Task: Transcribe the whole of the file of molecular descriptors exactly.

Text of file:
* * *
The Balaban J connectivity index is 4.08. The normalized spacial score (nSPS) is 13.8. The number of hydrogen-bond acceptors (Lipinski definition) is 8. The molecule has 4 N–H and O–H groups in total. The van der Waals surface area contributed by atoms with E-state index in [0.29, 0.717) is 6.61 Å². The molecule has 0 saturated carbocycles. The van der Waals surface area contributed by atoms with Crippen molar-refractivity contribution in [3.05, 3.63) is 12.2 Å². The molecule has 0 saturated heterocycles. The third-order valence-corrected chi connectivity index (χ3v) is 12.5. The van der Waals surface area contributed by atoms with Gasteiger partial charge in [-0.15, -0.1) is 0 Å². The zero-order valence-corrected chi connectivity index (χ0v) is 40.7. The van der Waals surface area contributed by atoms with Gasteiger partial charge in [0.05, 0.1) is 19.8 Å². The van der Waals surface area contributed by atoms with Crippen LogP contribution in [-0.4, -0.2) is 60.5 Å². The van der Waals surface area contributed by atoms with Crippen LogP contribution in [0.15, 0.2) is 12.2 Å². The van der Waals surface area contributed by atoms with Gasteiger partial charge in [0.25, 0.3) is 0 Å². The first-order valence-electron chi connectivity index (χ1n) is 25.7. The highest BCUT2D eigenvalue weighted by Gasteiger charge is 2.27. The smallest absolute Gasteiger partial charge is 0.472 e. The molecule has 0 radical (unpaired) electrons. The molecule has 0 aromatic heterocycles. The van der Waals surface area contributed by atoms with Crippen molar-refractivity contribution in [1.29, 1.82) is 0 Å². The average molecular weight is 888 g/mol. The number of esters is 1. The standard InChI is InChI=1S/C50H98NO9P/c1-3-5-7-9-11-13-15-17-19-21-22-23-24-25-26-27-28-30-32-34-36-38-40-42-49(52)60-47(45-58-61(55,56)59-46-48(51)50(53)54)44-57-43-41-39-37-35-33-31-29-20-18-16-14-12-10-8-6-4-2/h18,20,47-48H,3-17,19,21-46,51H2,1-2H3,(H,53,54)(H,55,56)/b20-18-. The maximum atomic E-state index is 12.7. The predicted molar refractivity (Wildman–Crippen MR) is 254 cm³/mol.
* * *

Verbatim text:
The Balaban J connectivity index is 4.08. The normalized spacial score (nSPS) is 13.8. The number of hydrogen-bond acceptors (Lipinski definition) is 8. The molecule has 4 N–H and O–H groups in total. The van der Waals surface area contributed by atoms with E-state index in [0.29, 0.717) is 6.61 Å². The molecule has 0 saturated carbocycles. The van der Waals surface area contributed by atoms with Crippen molar-refractivity contribution in [3.05, 3.63) is 12.2 Å². The molecule has 0 saturated heterocycles. The third-order valence-corrected chi connectivity index (χ3v) is 12.5. The van der Waals surface area contributed by atoms with Gasteiger partial charge in [-0.15, -0.1) is 0 Å². The zero-order valence-corrected chi connectivity index (χ0v) is 40.7. The van der Waals surface area contributed by atoms with Gasteiger partial charge in [0.05, 0.1) is 19.8 Å². The van der Waals surface area contributed by atoms with Crippen LogP contribution in [-0.4, -0.2) is 60.5 Å². The van der Waals surface area contributed by atoms with Crippen LogP contribution in [0.15, 0.2) is 12.2 Å². The van der Waals surface area contributed by atoms with Gasteiger partial charge in [0.25, 0.3) is 0 Å². The first-order valence-electron chi connectivity index (χ1n) is 25.7. The highest BCUT2D eigenvalue weighted by Gasteiger charge is 2.27. The smallest absolute Gasteiger partial charge is 0.472 e. The molecule has 0 radical (unpaired) electrons. The molecule has 0 aromatic heterocycles. The van der Waals surface area contributed by atoms with Crippen molar-refractivity contribution in [1.29, 1.82) is 0 Å². The average molecular weight is 888 g/mol. The number of esters is 1. The standard InChI is InChI=1S/C50H98NO9P/c1-3-5-7-9-11-13-15-17-19-21-22-23-24-25-26-27-28-30-32-34-36-38-40-42-49(52)60-47(45-58-61(55,56)59-46-48(51)50(53)54)44-57-43-41-39-37-35-33-31-29-20-18-16-14-12-10-8-6-4-2/h18,20,47-48H,3-17,19,21-46,51H2,1-2H3,(H,53,54)(H,55,56)/b20-18-. The maximum atomic E-state index is 12.7. The predicted molar refractivity (Wildman–Crippen MR) is 254 cm³/mol.